As many of you know, Missouri is facing a difficult upcoming fiscal year. While the prospect of unexpected revenue from a tobacco settlement could potentially improve the situation, lawmakers will still have to make some difficult choices in order to pass a balanced budget, which is required by the Missouri Constitution. Among other items, proposed budget cuts include student transportation funding, something that will disproportionately affect our rural school districts.
On Tuesday, the Senate Education Committee, on which I serve as chairman, heard testimony on legislation aimed at alleviating some of the financial strain our school districts will likely face as they go about supplementing their transportation allowances. Very simply, Senate Bill 434 allows Missouri’s school districts to use up to one-half of 1 percent of their professional development funding to cover student transportation costs whenever the state reimbursement rate falls below 25 percent. A majority of the district’s school board must approve the decision.
Professional development is important, but it also loses its purpose if we cannot get our kids to school in the first place. If signed into law, SB 434 will give Missouri school districts more flexibility in how they spend their money, ensuring they can provide our students with the best possible education, even when finances are tight.
In other Education Committee news, we have already heard several bills this session pertaining to early childhood education. While there are many moving parts to consider when it comes to early childhood education, it seems as though people tend to disagree most about how much, or how little, government should be involved. I absolutely see the value in early childhood education, but I also recognize that a lack of parental involvement can often account for the gap in a child’s preparedness for formal education. Ultimately, whatever legislation we pass concerning early childhood education, we must ensure we are creating the best environment for children to grow, learn and be successful from an early age.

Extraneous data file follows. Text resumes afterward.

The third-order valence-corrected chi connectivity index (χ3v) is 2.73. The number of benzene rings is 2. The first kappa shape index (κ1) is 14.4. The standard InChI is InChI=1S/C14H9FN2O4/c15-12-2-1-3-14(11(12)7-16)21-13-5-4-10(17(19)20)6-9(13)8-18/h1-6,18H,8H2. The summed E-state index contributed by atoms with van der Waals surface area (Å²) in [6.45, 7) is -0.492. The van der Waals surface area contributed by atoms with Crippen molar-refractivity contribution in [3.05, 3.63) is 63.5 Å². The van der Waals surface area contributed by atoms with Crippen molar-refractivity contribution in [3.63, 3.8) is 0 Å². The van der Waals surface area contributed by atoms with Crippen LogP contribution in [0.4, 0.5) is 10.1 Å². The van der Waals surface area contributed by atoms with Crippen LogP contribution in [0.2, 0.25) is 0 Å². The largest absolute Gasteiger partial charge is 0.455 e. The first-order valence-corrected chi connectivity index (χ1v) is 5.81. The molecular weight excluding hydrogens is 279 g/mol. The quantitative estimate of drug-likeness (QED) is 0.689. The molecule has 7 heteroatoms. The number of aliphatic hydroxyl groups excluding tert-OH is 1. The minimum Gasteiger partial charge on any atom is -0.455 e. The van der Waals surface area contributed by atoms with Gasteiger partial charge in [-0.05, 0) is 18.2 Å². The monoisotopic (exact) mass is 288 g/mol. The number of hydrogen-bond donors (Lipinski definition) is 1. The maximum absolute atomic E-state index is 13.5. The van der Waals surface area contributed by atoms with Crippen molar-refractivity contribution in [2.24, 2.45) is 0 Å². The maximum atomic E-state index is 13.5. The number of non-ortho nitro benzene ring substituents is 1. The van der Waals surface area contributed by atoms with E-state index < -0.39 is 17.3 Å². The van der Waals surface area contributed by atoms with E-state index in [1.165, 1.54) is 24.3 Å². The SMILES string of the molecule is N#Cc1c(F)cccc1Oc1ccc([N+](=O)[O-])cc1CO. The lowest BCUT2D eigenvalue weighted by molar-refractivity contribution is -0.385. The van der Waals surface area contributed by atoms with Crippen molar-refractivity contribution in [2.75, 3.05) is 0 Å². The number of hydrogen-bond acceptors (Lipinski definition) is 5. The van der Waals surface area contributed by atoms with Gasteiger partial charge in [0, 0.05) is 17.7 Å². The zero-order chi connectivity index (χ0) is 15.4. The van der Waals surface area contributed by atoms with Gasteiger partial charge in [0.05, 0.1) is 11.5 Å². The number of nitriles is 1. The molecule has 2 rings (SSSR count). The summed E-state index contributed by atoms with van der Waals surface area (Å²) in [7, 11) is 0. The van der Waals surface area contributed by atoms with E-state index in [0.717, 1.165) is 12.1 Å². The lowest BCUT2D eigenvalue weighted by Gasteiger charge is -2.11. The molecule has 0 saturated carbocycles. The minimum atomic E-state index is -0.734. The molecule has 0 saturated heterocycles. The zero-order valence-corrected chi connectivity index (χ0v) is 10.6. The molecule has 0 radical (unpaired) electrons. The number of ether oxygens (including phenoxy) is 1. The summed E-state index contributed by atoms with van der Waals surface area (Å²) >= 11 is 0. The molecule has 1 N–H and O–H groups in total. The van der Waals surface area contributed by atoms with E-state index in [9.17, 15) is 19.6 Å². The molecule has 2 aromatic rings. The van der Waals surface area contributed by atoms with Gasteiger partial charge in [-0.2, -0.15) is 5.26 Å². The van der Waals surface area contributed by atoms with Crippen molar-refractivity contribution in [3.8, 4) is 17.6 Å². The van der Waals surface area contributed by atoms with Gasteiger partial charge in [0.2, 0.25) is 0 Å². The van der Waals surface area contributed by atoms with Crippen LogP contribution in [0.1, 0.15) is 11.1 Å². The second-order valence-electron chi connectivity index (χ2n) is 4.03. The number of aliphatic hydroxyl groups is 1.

I wanted to briefly mention the outstanding showing of community support I have seen in the days since southeastern Missouri was hit by a tornado. My office received a number of calls from residents of St. Francois County and the surrounding area, all asking how they could best help our neighbors in Perryville. I want to thank every constituent of the 3rd Senate District who stopped whatever they were doing to help their fellow Missourians in a time of great need and loss. Your efforts have truly been a blessing.
It was my privilege to welcome the following visitors to the Capitol this week: Sara Sucharski, Linda Dallas and Andrea Wolf from PonyBird, Inc.; Steve Elsea with Citizens Electric Cooperative and John Singleton with Black River Electric Cooperative; Veronica Jackson and Paul Mallmann, both from Bismarck; Shelly Hendry, of Potosi; Nathan Null, of Festus; Dr. Gregory Terpstra and Mark Mullen, of Potosi; Dr. Steve Kurtz with Mineral Area College; Sandra Cabot, director of the Ste. Genevieve Tourism and Economic Development Office; and Laura Becker and Sherry Cauley, both from Festus, who were representing the Missouri Coalition for Oral Health.
I also had the opportunity to meet with a group of students from DeSoto High School, who were up visiting with the Speak Hard Youth Conference. They included: Taleasa Berry, Mary Sapper, Nolan Willford, Mary Schneider, Elizabeth Willford, Olivia Dickey and Emily Manning.
I always appreciate hearing your comments, opinions and concerns. Please feel free to contact me in Jefferson City at (573) 751-4008. You may write me at Gary Romine, Missouri Senate, State Capitol, Jefferson City, MO 65101; or email me at firstname.lastname@example.org.